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A bond is an obligation, expressed in writing, to pay a fixed and liquidated sum on the happening or nonoccurence of a specified condition or event. Bonds are used in a variety of situations. The term "bond" includes investment bonds, penal bonds conditioned on the performance of duties of office, or other obligations undertaken by the principal obligor in the bond or collateral things to be done by the principal obligor; and indemnity and fidelity bonds or undertakings to indemnify the obligee against loss from conduct of the principal. A bond may be an insurance policy required by a court for the benefit of a trust or an estate. This policy provides insurance protection against the possibility of fraud or embezzlement by a trustee or an executor. The will maker may request in the will that no bond be required.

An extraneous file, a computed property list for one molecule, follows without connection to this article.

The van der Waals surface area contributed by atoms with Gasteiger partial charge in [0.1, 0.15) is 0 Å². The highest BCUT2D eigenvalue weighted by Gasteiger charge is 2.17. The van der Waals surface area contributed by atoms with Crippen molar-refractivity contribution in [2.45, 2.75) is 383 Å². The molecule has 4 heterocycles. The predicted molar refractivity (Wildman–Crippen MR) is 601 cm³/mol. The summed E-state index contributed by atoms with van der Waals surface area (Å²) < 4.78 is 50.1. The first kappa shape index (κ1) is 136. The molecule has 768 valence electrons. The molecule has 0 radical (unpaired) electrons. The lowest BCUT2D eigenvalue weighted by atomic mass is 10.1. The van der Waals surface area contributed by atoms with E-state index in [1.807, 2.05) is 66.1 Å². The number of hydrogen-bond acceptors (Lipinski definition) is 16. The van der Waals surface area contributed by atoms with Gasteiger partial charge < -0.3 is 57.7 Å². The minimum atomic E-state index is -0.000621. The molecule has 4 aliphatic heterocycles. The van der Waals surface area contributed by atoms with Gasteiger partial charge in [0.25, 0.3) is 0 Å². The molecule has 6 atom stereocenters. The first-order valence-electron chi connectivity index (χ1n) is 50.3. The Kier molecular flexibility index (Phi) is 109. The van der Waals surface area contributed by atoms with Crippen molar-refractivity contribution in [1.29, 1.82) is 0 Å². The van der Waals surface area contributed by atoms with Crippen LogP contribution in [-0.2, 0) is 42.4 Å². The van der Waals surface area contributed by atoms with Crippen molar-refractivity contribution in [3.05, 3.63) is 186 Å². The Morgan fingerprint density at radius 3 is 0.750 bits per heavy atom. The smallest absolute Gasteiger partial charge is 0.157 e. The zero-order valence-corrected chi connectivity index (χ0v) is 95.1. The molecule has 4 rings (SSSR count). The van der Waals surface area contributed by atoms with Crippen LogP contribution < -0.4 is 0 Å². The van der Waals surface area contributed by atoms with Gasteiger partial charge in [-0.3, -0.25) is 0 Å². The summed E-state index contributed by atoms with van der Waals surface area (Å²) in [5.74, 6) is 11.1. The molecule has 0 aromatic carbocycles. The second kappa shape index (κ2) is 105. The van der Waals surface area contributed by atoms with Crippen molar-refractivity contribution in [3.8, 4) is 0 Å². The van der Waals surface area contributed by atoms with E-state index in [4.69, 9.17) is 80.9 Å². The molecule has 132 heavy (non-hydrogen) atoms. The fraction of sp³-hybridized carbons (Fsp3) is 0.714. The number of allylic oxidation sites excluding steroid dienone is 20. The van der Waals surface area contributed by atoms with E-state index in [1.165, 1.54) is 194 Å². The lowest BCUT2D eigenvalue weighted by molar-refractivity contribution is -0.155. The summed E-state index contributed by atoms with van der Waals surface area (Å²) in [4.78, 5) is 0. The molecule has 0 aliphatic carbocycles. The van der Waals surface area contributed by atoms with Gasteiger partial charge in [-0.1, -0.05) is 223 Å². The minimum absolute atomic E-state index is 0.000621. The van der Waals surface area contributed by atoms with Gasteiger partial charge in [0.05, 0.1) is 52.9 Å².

For example, any customer with a lien placed on his vehicle for unpaid repair work performed by a vehicle repair shop may have his vehicle released from that lien by filing a cash or surety bond with the clerk of the court in the circuit in which the dispute occurred. As another example, some states require public officers to obtain a bond to ensure the honest and faithful performance of their duties.
Bonds may be classified as being either statutory or private. The purpose and contents of a statutory bond are dictated by statute; a private bond is one that is not given pursuant to a statutory requirement.A bond is single if the obligation is to pay a fixed sum of money on a certain day. It is conditional if liability on the obligation is contingent on the principal's performance of particular acts, or, conversely, the principal's failure to perform particular acts. The basic parts of a bond, usually appearing in the order stated, are: (1) the obligation or promise to pay a specified sum, (2) the condition, if any, and (3) the testimonium clause, followed by the signatures.